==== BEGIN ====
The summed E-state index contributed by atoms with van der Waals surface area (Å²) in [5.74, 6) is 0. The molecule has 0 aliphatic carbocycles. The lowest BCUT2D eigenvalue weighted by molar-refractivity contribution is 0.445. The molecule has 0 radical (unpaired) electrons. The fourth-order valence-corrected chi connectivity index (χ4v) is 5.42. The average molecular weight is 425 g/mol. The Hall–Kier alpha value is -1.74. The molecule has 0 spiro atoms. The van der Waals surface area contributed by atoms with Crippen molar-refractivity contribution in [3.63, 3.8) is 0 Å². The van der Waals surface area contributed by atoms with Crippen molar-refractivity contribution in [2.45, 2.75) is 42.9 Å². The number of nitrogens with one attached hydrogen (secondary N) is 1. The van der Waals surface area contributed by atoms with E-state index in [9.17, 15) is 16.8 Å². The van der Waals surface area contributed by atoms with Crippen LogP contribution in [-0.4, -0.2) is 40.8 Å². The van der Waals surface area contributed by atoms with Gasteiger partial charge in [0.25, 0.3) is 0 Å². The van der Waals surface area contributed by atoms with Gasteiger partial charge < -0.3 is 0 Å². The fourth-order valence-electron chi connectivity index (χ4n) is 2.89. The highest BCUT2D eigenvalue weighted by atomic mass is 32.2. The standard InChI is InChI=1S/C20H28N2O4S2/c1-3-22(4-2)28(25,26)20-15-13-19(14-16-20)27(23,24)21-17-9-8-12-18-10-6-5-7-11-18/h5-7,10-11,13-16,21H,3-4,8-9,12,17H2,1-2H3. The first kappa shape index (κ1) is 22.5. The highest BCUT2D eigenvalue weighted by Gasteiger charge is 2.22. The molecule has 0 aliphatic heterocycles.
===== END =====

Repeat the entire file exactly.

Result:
The summed E-state index contributed by atoms with van der Waals surface area (Å²) in [5.74, 6) is 0. The molecule has 0 aliphatic carbocycles. The lowest BCUT2D eigenvalue weighted by molar-refractivity contribution is 0.445. The molecule has 0 radical (unpaired) electrons. The fourth-order valence-corrected chi connectivity index (χ4v) is 5.42. The average molecular weight is 425 g/mol. The Hall–Kier alpha value is -1.74. The molecule has 0 spiro atoms. The van der Waals surface area contributed by atoms with Crippen molar-refractivity contribution in [3.63, 3.8) is 0 Å². The van der Waals surface area contributed by atoms with Crippen molar-refractivity contribution in [2.45, 2.75) is 42.9 Å². The number of nitrogens with one attached hydrogen (secondary N) is 1. The van der Waals surface area contributed by atoms with E-state index in [9.17, 15) is 16.8 Å². The van der Waals surface area contributed by atoms with Crippen LogP contribution in [-0.4, -0.2) is 40.8 Å². The van der Waals surface area contributed by atoms with Gasteiger partial charge in [0.25, 0.3) is 0 Å². The van der Waals surface area contributed by atoms with Gasteiger partial charge < -0.3 is 0 Å². The fourth-order valence-electron chi connectivity index (χ4n) is 2.89. The highest BCUT2D eigenvalue weighted by atomic mass is 32.2. The standard InChI is InChI=1S/C20H28N2O4S2/c1-3-22(4-2)28(25,26)20-15-13-19(14-16-20)27(23,24)21-17-9-8-12-18-10-6-5-7-11-18/h5-7,10-11,13-16,21H,3-4,8-9,12,17H2,1-2H3. The first kappa shape index (κ1) is 22.5. The highest BCUT2D eigenvalue weighted by Gasteiger charge is 2.22. The molecule has 0 aliphatic heterocycles.